Last week marked the 55th anniversary of Peace Corps. Nate and I met as Peace Corps Volunteers in Moldova, where I served from 2005 to 2007. Earlier today I was combing through my inbox trying to find information on what exactly I did during my PC tenure and I stumbled across emails I’d written, giving periodic updates to family and friends back in the U.S.

These emails were a serious blast from the past, and I’ve copied and pasted some of my favorite snippets below.  I edited them for privacy; otherwise they are 100% as-written by my 22 or 23 year-old self.

June 21, 2005

On Saturday I told Valeria (training village host mom) that I wanted to do my laundry and asked her if she could show me how.  She said she would after we both took naps, but then she called her friend Galina that has an automatic washing machine, so we hiked about 1.5 miles to her house, dirty laundry in hand.  We were there for about 3.5 hours and I spoke so much Romanian that I got home and my brain honestly hurt.  They asked me so many questions, and the father tried to open the way for some political discussions, but I didn’t feel that my language or cultural knowledge was quite up to par for that door to be opened.  They’ve invited me over any time i want to do my laundry, which is tempting
since i’ve heard that it takes like 5 hours to wash by hand.

August 26, 2005

We met the president of the region a couple of days ago, and he gladly showed us the picture of himself with Stalin… it’s always fun to see those relics from the Soviet era.  In Budapest they’ve taken all the statues, etc from the Soviet era and they put them in a park
outside the city so that they can move forward without being reminded daily of the USSR, but here in Moldova things are a little different. They still have all the Soviet statues all over Chisinau, and sometimes you feel like you’ve died and gone to Russia.  But I guess that’s one of the things that just makes life here that much more interesting.

September 13, 2005

On Saturday I went to Balti (the “capitol of the north”), and I must have eaten something funky because on Sunday I felt awful all day and I had a fever… Valentina (host mom) got back from Chisinau, where she’s been for a Peace Corps host family conference, and she was 100% convinced that I was sick because I’d been exposed to wind on the bus ride to or from Balti.  I told her I thought it might have been something I ate, and she told me very adamantly that eating bad food can’t cause a fever– it was definitely the wind.  Right.  Later, after I told her that there was no wind on the rutiera and she gave me the 3rd degree about what else I’d done, she reneged and decided that I must have eaten too many grapes.  That is why I’m NEVER EVER going to a hospital here.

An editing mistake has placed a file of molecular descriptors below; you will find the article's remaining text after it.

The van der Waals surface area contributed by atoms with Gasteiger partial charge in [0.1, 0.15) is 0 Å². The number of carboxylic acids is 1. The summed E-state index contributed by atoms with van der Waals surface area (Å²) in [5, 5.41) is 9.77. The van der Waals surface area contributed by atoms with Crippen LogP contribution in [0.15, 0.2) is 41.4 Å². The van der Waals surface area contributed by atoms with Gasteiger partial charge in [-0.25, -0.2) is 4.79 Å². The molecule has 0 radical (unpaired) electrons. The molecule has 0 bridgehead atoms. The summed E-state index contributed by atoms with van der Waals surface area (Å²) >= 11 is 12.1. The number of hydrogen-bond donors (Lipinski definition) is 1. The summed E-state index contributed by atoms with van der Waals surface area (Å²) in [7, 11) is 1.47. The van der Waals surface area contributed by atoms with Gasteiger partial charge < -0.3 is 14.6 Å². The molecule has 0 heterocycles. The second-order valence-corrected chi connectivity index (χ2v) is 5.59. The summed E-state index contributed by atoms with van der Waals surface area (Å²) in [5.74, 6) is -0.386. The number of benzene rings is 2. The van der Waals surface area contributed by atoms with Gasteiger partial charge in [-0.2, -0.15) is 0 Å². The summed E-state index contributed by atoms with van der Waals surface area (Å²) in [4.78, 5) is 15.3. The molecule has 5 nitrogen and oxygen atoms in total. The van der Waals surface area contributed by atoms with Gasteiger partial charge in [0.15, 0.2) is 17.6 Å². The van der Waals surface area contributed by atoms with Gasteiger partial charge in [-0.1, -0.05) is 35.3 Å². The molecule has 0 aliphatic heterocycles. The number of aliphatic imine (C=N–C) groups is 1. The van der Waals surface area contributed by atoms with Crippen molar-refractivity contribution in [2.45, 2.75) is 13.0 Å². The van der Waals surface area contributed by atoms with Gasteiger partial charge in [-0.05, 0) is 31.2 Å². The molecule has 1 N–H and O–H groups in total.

October 4, 2005

A couple of weeks ago I decided I needed to start an after-school activity, so at my school we now have Frisbee Club!  There were probably over 40 kids at the first meeting, and I found out that they boys were there because they thought they’d be learning how to play “futbol american.”  They were a little upset when they found out that neither that week nor the next week nor ever would I be teaching American football, so there were only girls at our 2nd meeting, but I still had about 20 kids and they had fun.  I’m still a little perplexed about where the idea of American football came from, but I explained that I don’t have a football, I don’t understand how the game works, and I don’t really even like football all that much (sorry, Dad).

December 11, 2005

Back in November I went to a weekend seminar in Soroca (northwest Moldova, very pretty) that was organized by Moldovans and for Moldovans about organizational development and institutional consolidation.  Since the whole thing was in Romanian, and I was the only American, I didn’t really grasp the institutional consolidation part, but it was still useful.  Before I left, my vice director told me to make sure that I bring lots of warm clothes because she’d been at the hotel where they were having the seminar the day before, and she said it was very cold.  So, I packed my long underwear and my polarfleece, figuring that they’d turn on the heat, but I should pack on the safe side just in case.  Turns out, the hotel doesn’t have heat, hot water, or anything at all that gives off warmth.  More interestingly, this is because Soroca doesn’t even have gas, which means that ALL heating is done by sobas (wood/coal fires that heat up walls and usually provide enough heat for maybe 3 rooms).  Soroca is supposed to be one of the nicest cities in Moldova, partially because it gets a lot of tourists and it’s were all the really rich gypsies live.  And you’d think that they wouldn’t want to hold a seminar someplace that is uncomfortably cold.  It’s a little vexing how things in Moldova works at times, but I’ve almost gotten used to it.  Anyhow, it’s really a pretty city, since it’s right on the Nistru river and you can practically reach out and pet the Ukraine.  I woke up early and went for a walk, and there was still frost on the ground, the sun was rising over Ukraine, the were old men out fishing… it was really nice, and I got warm🙂